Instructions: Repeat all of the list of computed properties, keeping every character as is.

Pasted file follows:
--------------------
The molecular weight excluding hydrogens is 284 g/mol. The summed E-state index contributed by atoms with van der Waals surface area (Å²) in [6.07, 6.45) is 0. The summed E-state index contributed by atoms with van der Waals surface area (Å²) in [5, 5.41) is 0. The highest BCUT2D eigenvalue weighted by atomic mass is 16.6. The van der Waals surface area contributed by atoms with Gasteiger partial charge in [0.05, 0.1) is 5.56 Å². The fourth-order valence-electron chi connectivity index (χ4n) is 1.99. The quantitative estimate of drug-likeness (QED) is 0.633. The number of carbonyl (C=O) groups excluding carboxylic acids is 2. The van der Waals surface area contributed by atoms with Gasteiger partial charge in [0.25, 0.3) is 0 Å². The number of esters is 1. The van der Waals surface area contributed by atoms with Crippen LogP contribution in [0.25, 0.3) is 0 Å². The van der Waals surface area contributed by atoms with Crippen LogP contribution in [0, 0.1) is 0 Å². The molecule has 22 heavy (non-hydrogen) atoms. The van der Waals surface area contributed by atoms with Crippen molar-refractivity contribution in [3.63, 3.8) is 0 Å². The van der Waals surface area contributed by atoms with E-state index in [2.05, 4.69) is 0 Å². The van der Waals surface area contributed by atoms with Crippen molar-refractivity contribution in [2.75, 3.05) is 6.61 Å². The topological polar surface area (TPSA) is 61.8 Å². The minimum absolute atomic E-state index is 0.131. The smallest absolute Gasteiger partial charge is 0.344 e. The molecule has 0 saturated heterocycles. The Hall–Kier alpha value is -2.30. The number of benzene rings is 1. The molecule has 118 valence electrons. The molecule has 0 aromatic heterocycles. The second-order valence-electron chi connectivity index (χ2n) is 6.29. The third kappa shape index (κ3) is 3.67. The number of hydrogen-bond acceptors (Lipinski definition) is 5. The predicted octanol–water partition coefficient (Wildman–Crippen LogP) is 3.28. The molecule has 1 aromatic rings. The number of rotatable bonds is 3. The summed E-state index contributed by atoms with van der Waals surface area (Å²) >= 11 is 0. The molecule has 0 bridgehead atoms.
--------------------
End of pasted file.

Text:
The molecular weight excluding hydrogens is 284 g/mol. The summed E-state index contributed by atoms with van der Waals surface area (Å²) in [6.07, 6.45) is 0. The summed E-state index contributed by atoms with van der Waals surface area (Å²) in [5, 5.41) is 0. The highest BCUT2D eigenvalue weighted by atomic mass is 16.6. The van der Waals surface area contributed by atoms with Gasteiger partial charge in [0.05, 0.1) is 5.56 Å². The fourth-order valence-electron chi connectivity index (χ4n) is 1.99. The quantitative estimate of drug-likeness (QED) is 0.633. The number of carbonyl (C=O) groups excluding carboxylic acids is 2. The van der Waals surface area contributed by atoms with Gasteiger partial charge in [0.25, 0.3) is 0 Å². The number of esters is 1. The van der Waals surface area contributed by atoms with Crippen LogP contribution in [0.25, 0.3) is 0 Å². The van der Waals surface area contributed by atoms with Crippen LogP contribution in [0, 0.1) is 0 Å². The molecule has 22 heavy (non-hydrogen) atoms. The van der Waals surface area contributed by atoms with Crippen molar-refractivity contribution in [3.63, 3.8) is 0 Å². The van der Waals surface area contributed by atoms with E-state index in [2.05, 4.69) is 0 Å². The van der Waals surface area contributed by atoms with Crippen molar-refractivity contribution in [2.75, 3.05) is 6.61 Å². The topological polar surface area (TPSA) is 61.8 Å². The minimum absolute atomic E-state index is 0.131. The smallest absolute Gasteiger partial charge is 0.344 e. The molecule has 0 saturated heterocycles. The Hall–Kier alpha value is -2.30. The number of benzene rings is 1. The molecule has 118 valence electrons. The molecule has 0 aromatic heterocycles. The second-order valence-electron chi connectivity index (χ2n) is 6.29. The third kappa shape index (κ3) is 3.67. The number of hydrogen-bond acceptors (Lipinski definition) is 5. The predicted octanol–water partition coefficient (Wildman–Crippen LogP) is 3.28. The molecule has 1 aromatic rings. The number of rotatable bonds is 3. The summed E-state index contributed by atoms with van der Waals surface area (Å²) >= 11 is 0. The molecule has 0 bridgehead atoms.